The Scottish army was further divided into Lowland and Highland components, each with its own tactics, training and traditions. At Pinkie Cleugh, then, it was mainly a foot army that faced the English, as had been most Scottish armies through history).
The Scots had been faster than the English to adopt the pike as the standard infantry weapon, partly stemming from their experiences from using heavy spears to defend against cavalry (as for instance at Bannockburn) in earlier battles. Scottish infantry tactics in 1547 had evolved based on influences from the continent, where Swiss pikemen had led the development of new fighting techniques (rendering the pike an offensive weapon as well as a strong defence against cavalry). At the outset the pike should have been an ideal weapon to deal with the English arms and tactics at the time of the battle, save for the emerging role of the artillery.
Although Scotland was quite familiar with gunpowder weapons, the relative weakness of the Scottish economy had prevented a domestic gun powder industry to develop. Therefore, the Scots relied on imports, mainly from France, for their weapons and supplies. They had even implemented legislation to force all traders to carry back harquebuses and gunpowder from their visits to mainland Europe, and by the time of the battle of Pinkie Cleugh, it is estimated that the Scots had as many as 1,000 harquebusiers in the field. The Scots were, in other words, well on the way to develop an army similar to the “pike and shot” armies that operated in mainland Europe. On paper then, the Scots in some ways fielded the more modern force of the two armies on the 10th September 1547, despite some historians claiming that the Battle pitched an English “renaissance army” against a Scottish “medieval army”.
Somerset had a smaller force probably in the region of around 18,000 men. However this was a balanced and professional army – 13,000 infantry included detachments of mercenaries and pioneers whilst almost 5,000 troops were mounted. Their infantry was armed with a mix of bills, pikes, longbows and light firearms. Crucially just offshore, within easy artillery range, was Lord Clifton and the large English Navy. The Scots had nothing to match this since imprudently selling off James IV’s fledgling naval force following that King’s death at Flodden.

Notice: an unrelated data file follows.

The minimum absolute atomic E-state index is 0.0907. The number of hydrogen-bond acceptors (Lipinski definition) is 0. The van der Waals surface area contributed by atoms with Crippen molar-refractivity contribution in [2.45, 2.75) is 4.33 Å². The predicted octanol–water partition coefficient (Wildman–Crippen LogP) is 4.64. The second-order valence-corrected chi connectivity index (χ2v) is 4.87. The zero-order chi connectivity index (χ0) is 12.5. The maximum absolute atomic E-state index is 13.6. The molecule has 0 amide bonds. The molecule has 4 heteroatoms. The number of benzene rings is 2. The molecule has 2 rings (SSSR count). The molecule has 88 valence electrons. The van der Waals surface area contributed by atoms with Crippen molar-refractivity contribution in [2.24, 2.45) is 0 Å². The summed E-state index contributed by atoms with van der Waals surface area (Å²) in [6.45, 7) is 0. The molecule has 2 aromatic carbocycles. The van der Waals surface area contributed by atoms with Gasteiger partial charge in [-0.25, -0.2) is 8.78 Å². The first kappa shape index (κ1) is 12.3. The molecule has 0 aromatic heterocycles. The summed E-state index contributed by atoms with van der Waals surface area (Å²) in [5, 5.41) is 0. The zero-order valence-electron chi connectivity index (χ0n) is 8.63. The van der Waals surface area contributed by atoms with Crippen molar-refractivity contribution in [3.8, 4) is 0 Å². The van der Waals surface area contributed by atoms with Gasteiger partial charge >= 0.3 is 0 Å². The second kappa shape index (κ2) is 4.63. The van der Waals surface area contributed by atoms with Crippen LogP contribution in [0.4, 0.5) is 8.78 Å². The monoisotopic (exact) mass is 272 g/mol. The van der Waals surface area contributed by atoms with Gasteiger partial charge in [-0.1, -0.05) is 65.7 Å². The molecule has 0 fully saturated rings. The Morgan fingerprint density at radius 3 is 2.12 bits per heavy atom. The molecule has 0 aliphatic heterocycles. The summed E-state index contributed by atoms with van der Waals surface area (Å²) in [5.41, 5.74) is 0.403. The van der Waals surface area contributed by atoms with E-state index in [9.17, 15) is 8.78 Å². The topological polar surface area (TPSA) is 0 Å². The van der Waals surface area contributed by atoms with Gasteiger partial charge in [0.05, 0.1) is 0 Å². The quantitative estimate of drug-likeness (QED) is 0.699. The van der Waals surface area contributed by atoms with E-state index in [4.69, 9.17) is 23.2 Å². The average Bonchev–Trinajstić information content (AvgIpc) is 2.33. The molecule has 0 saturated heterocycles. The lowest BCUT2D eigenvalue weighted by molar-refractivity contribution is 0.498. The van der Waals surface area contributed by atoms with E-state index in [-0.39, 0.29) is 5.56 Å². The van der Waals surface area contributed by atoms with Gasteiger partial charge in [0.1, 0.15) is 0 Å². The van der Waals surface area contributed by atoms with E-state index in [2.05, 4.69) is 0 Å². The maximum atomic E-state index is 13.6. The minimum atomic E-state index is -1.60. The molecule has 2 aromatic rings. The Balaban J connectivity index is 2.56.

The main battle was fought over a two day period between the 9-10 September 1547.
– Day 1 / Stage 1: Initial Skirmish
On 9 September the English arrived and camped at Prestonpans under the protection of the guns of the English fleet. The Scottish cavalry, under Lord Home, crossed the River Esk and had taken Falside Hill to the south of the English camp.
– Day 1 / Stage 2: Scottish Cavalry Defeated
After some initial reluctance, Somerset deployed his cavalry to dislodge the Scots and with greater superiority in numbers easily took the position. Lord Home was captured and Arran’s already limited cavalry component was effectively neutralised. Nearby Fa’side Castle remained occupied by Scottish forces but were isolated and the garrison was too small to cause trouble.
– Day 2 / Stage 1: English Deployment
Around 8am on Sunday 10 September Somerset moved his forces out of Prestonpans planning to take the high ground to the south and also to capture Inversesk Church to use it as an artillery platform from which he could attack the Scottish camp. Arran however pre-empted him and moved from a defensive posture to an offensive one; he advanced his forces across the River Esk and forward against the English positions.
– Day 2 / Stage 2: English Cavalry Attack
Somerset sent his cavalry into action attempting to delay the Scots to buy him sufficient time to configure his army into full battle array – the vanguard, the main-guard and the rear-guard – all with archers on the left and hagbutters (the hagbut was an early form of musket) on the right. The Scots however effectively drove off the English horse and continued their advance on the English lines.
– Day 2 / Stage 3: Intense Artillery Assault